Image by Allef Vinicius, CC0
Vero is not a new social networking app, in fact, it’s been around since 2015. Over the past week though more than 500,000 new users have joined Vero. The app which previously ranked outside of the app stores top 1,500 is now it’s most popular. New users have begun posting screen grabs of their shiny new profiles to Instagram. This sudden surge in sign-ups (the sheer volume actually caused Vero to crash) has been caused by artists and makers. Users from across various creative communities are actively encouraging their network to boycott Instagram by moving to Vero, but what are Instagrams creative users so angry about?
Why Is This Happening?
For years now, social media has offered a solid and free platform for promoting your creative endeavors to the world, but times have changed.
With so many people using the platform Instagram had to find ways to organize and prioritize a vast amount of content. The thinking behind this is simple. The more personal and engaging the content, the more interested the user, which means the more time they spend on the platform. Hence the “new” algorithm (it was introduced in 2016).
Instagram says they made changes to the algorithm so that the feed is “ordered to show the moments we believe you will care about the most”. This had a knock on effect on those who use their feeds for promoting their work. The feed is no longer chronological. As a result “algorithm” has become a dirty word amongst creatives and small businesses who have become increasingly frustrated as they feel their content is being buried by the app.
This is why they have started using their Instagram profiles to tell their network to come and join them on Vero. But is Vero really a viable solution?
Vero And Their Billionaire Boss
Thanks to Instagram’s new army of haters Vero is riding high on the hype wave. It offers a chronological timeline which is the major draw for creatives keen to solve the problem of how many people are seeing their posts. However, and it’s a big, however. It’s free as they build towards their first one million users, in future though, the app will rely on paid subscriptions.
Whilst no one enjoys reading the small print when it comes to who owns what on the internet, it’s crucial. Some keen-eyed creatives were quick to draw attention to Vero’s T&C’s which gave the company permission to use content posted there anywhere and everywhere without paying fees or royalties. This drew the correct criticism and quickly sounded the alarm bells. Vero responded fast, amending their user agreement. We still strongly recommend reviewing the terms and conditions of anywhere you choose to share your artwork online.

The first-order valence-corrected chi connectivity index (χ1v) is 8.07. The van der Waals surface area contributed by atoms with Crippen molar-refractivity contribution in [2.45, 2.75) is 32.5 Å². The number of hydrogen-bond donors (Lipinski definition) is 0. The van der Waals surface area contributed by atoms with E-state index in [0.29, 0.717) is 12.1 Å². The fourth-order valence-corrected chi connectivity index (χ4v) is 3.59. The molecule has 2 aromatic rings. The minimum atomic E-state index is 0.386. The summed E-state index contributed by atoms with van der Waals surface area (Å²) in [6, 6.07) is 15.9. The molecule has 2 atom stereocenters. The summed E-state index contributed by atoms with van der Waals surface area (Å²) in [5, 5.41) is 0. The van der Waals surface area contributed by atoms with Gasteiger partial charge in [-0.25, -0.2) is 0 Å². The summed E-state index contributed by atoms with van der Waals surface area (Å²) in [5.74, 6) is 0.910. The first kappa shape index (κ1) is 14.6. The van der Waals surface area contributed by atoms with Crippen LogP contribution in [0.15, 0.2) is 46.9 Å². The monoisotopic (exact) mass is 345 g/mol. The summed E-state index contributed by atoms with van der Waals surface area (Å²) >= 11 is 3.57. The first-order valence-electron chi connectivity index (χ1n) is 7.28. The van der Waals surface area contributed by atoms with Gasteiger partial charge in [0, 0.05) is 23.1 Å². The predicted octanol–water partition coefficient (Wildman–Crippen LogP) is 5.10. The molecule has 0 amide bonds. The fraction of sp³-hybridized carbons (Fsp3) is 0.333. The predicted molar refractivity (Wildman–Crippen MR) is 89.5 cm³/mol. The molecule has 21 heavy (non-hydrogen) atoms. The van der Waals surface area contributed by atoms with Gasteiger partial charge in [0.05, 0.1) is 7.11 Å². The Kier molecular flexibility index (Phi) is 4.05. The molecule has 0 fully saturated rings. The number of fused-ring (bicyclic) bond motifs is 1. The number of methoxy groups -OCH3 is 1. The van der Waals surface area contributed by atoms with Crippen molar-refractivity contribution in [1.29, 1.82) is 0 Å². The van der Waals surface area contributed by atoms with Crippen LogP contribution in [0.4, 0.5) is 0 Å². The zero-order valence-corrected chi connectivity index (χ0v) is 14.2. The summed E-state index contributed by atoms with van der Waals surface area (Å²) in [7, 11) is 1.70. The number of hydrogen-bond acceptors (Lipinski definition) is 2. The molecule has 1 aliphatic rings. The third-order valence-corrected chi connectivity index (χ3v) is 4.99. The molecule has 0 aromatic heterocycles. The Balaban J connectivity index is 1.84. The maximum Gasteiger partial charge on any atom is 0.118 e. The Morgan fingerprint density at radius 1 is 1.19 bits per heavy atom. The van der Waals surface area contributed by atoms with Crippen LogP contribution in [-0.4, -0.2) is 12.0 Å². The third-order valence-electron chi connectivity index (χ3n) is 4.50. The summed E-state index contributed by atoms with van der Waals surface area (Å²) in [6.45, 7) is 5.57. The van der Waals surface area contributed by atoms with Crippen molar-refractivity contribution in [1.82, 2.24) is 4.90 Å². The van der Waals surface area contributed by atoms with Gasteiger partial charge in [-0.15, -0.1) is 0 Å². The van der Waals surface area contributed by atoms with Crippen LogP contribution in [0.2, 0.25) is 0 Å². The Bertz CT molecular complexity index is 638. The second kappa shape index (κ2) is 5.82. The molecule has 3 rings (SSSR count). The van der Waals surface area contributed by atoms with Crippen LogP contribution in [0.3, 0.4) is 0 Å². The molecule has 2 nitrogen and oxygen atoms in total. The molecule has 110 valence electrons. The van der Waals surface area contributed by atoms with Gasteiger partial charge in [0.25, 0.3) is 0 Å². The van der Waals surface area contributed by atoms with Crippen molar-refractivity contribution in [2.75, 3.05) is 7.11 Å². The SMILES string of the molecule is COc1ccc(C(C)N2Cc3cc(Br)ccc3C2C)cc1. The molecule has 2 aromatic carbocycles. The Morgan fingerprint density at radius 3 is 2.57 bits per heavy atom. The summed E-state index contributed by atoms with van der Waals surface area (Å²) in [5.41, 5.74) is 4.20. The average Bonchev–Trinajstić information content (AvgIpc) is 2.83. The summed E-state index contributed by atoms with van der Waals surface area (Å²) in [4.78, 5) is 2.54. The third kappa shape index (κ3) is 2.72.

The man behind Vero is billionaire businessman Ayman Hariri (the son of former Lebanese Prime Minister Rafic Hariri). He said in a 2017 interview that he started Vero because of his ‘personal frustration’ with the existing social networks. Vero sold a vintage Aston Martin DB5 with U.K. auctioneer Coys, in what it claims is the first time a historic car has been bought directly via social media. Yup, Vero plan to make money by selling products through the app too.
Pay To Play
There is no avoiding the fact that pay to play is the future of using social media to promote your work. If you want more people to see your posts, then you can set up paid advertising via your business page which will guarantee more people will see your content. You can select exactly what type of audience you want to see your posts and the platform will oblige. The quality of your ad is still important and you need to determine what your goal is. A lot of creatives are adverse to spending money on this type of promotion but isn’t it only fair? If you want to use a social network for business, shouldn’t you be expected to pay? The only reason the answer here is no is that it’s been a free ride for such a long time.
Looking for a new platform is a quick fix. Of course, you’re going to feel you’ve fixed the visibility problem as everyone is now seeing your posts. You’ve only got three followers. They’re all other creatives who jumped ship from Instagram in the midst of the same stampede. What happens to your content if Vero reaches 8 million monthly users?
Time will tell if Vero will grow to truly rival Instagram. At the moment it would be a much safer strategy to concentrate your efforts on creating your best work. Curate your channels with an authentic voice and a serious amount of consistency to improve engagement. And the golden rule? Don’t pay too much attention to the fickle and unpredictable world of social media.